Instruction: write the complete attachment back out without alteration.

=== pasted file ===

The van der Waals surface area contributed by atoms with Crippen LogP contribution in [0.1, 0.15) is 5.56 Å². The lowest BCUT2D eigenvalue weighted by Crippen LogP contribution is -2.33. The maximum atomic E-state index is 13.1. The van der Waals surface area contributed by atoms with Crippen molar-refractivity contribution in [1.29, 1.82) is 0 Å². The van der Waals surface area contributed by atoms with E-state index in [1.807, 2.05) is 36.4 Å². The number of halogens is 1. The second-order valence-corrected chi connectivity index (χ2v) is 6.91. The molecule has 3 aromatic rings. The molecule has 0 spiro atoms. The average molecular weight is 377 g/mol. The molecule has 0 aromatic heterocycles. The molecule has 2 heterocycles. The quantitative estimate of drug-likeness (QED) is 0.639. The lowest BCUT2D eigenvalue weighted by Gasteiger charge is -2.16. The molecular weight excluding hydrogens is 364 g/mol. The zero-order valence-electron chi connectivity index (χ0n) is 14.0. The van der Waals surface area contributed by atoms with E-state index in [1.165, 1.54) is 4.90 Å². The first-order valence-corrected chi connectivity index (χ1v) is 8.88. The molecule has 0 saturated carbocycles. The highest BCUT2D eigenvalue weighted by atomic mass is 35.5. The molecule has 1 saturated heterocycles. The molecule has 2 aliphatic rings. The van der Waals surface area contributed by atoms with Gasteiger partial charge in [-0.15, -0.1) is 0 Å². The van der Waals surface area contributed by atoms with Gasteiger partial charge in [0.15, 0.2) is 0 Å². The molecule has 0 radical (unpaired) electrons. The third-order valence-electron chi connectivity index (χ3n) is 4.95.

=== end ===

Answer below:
The van der Waals surface area contributed by atoms with Crippen LogP contribution in [0.1, 0.15) is 5.56 Å². The lowest BCUT2D eigenvalue weighted by Crippen LogP contribution is -2.33. The maximum atomic E-state index is 13.1. The van der Waals surface area contributed by atoms with Crippen molar-refractivity contribution in [1.29, 1.82) is 0 Å². The van der Waals surface area contributed by atoms with E-state index in [1.807, 2.05) is 36.4 Å². The number of halogens is 1. The second-order valence-corrected chi connectivity index (χ2v) is 6.91. The molecule has 3 aromatic rings. The molecule has 0 spiro atoms. The average molecular weight is 377 g/mol. The molecule has 0 aromatic heterocycles. The molecule has 2 heterocycles. The quantitative estimate of drug-likeness (QED) is 0.639. The lowest BCUT2D eigenvalue weighted by Gasteiger charge is -2.16. The molecular weight excluding hydrogens is 364 g/mol. The zero-order valence-electron chi connectivity index (χ0n) is 14.0. The van der Waals surface area contributed by atoms with E-state index in [1.165, 1.54) is 4.90 Å². The first-order valence-corrected chi connectivity index (χ1v) is 8.88. The molecule has 0 saturated carbocycles. The highest BCUT2D eigenvalue weighted by atomic mass is 35.5. The molecule has 1 saturated heterocycles. The molecule has 2 aliphatic rings. The van der Waals surface area contributed by atoms with Gasteiger partial charge in [-0.15, -0.1) is 0 Å². The van der Waals surface area contributed by atoms with Gasteiger partial charge in [0.15, 0.2) is 0 Å². The molecule has 0 radical (unpaired) electrons. The third-order valence-electron chi connectivity index (χ3n) is 4.95.